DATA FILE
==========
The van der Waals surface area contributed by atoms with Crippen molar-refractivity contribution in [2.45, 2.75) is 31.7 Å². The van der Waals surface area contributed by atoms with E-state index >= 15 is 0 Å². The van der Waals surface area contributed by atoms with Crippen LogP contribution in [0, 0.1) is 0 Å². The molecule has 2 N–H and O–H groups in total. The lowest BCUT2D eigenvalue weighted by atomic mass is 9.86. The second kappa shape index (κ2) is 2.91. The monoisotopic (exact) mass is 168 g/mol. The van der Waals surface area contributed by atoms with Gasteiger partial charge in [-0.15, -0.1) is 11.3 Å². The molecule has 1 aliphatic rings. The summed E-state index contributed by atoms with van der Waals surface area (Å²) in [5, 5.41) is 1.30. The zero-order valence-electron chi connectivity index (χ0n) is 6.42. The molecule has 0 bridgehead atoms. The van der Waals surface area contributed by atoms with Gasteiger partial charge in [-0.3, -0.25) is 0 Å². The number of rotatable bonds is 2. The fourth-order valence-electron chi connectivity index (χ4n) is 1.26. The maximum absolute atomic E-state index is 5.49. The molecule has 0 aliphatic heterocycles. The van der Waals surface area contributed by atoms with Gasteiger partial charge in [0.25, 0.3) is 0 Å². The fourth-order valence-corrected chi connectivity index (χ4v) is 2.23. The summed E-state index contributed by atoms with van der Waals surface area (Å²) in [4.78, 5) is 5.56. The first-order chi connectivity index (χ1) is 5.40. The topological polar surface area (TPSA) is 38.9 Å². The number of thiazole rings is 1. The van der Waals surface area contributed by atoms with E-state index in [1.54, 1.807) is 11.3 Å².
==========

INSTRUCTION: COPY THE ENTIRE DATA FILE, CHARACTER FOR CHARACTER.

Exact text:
The van der Waals surface area contributed by atoms with Crippen molar-refractivity contribution in [2.45, 2.75) is 31.7 Å². The van der Waals surface area contributed by atoms with E-state index >= 15 is 0 Å². The van der Waals surface area contributed by atoms with Crippen LogP contribution in [0, 0.1) is 0 Å². The molecule has 2 N–H and O–H groups in total. The lowest BCUT2D eigenvalue weighted by atomic mass is 9.86. The second kappa shape index (κ2) is 2.91. The monoisotopic (exact) mass is 168 g/mol. The van der Waals surface area contributed by atoms with Gasteiger partial charge in [-0.15, -0.1) is 11.3 Å². The molecule has 1 aliphatic rings. The summed E-state index contributed by atoms with van der Waals surface area (Å²) in [5, 5.41) is 1.30. The zero-order valence-electron chi connectivity index (χ0n) is 6.42. The molecule has 0 bridgehead atoms. The van der Waals surface area contributed by atoms with Gasteiger partial charge in [-0.3, -0.25) is 0 Å². The number of rotatable bonds is 2. The fourth-order valence-electron chi connectivity index (χ4n) is 1.26. The maximum absolute atomic E-state index is 5.49. The molecule has 0 aliphatic heterocycles. The van der Waals surface area contributed by atoms with Gasteiger partial charge in [0.25, 0.3) is 0 Å². The fourth-order valence-corrected chi connectivity index (χ4v) is 2.23. The summed E-state index contributed by atoms with van der Waals surface area (Å²) in [4.78, 5) is 5.56. The first-order chi connectivity index (χ1) is 5.40. The topological polar surface area (TPSA) is 38.9 Å². The number of thiazole rings is 1. The van der Waals surface area contributed by atoms with E-state index in [1.54, 1.807) is 11.3 Å².